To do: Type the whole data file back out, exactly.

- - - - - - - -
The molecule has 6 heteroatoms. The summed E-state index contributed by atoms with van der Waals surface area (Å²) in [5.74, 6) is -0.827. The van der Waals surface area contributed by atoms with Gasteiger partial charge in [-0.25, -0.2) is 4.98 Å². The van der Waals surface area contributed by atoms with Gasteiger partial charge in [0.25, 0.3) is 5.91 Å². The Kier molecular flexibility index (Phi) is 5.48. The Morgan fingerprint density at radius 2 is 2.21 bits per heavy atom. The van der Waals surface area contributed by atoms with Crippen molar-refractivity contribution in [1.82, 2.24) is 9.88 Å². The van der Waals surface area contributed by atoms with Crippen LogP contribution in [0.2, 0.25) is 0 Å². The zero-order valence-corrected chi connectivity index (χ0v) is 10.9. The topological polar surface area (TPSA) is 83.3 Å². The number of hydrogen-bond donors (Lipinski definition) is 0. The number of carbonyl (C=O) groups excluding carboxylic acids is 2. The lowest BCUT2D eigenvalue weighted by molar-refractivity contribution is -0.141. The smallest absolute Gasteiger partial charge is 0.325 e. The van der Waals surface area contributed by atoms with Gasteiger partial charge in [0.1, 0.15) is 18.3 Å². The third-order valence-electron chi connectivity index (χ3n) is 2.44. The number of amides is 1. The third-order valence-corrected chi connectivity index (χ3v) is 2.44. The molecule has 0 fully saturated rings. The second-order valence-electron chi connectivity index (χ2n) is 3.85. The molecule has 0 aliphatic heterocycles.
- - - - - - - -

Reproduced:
The molecule has 6 heteroatoms. The summed E-state index contributed by atoms with van der Waals surface area (Å²) in [5.74, 6) is -0.827. The van der Waals surface area contributed by atoms with Gasteiger partial charge in [-0.25, -0.2) is 4.98 Å². The van der Waals surface area contributed by atoms with Gasteiger partial charge in [0.25, 0.3) is 5.91 Å². The Kier molecular flexibility index (Phi) is 5.48. The Morgan fingerprint density at radius 2 is 2.21 bits per heavy atom. The van der Waals surface area contributed by atoms with Crippen molar-refractivity contribution in [1.82, 2.24) is 9.88 Å². The van der Waals surface area contributed by atoms with Crippen LogP contribution in [0.2, 0.25) is 0 Å². The zero-order valence-corrected chi connectivity index (χ0v) is 10.9. The topological polar surface area (TPSA) is 83.3 Å². The number of hydrogen-bond donors (Lipinski definition) is 0. The number of carbonyl (C=O) groups excluding carboxylic acids is 2. The lowest BCUT2D eigenvalue weighted by molar-refractivity contribution is -0.141. The smallest absolute Gasteiger partial charge is 0.325 e. The van der Waals surface area contributed by atoms with Gasteiger partial charge in [0.1, 0.15) is 18.3 Å². The third-order valence-electron chi connectivity index (χ3n) is 2.44. The number of amides is 1. The third-order valence-corrected chi connectivity index (χ3v) is 2.44. The molecule has 0 fully saturated rings. The second-order valence-electron chi connectivity index (χ2n) is 3.85. The molecule has 0 aliphatic heterocycles.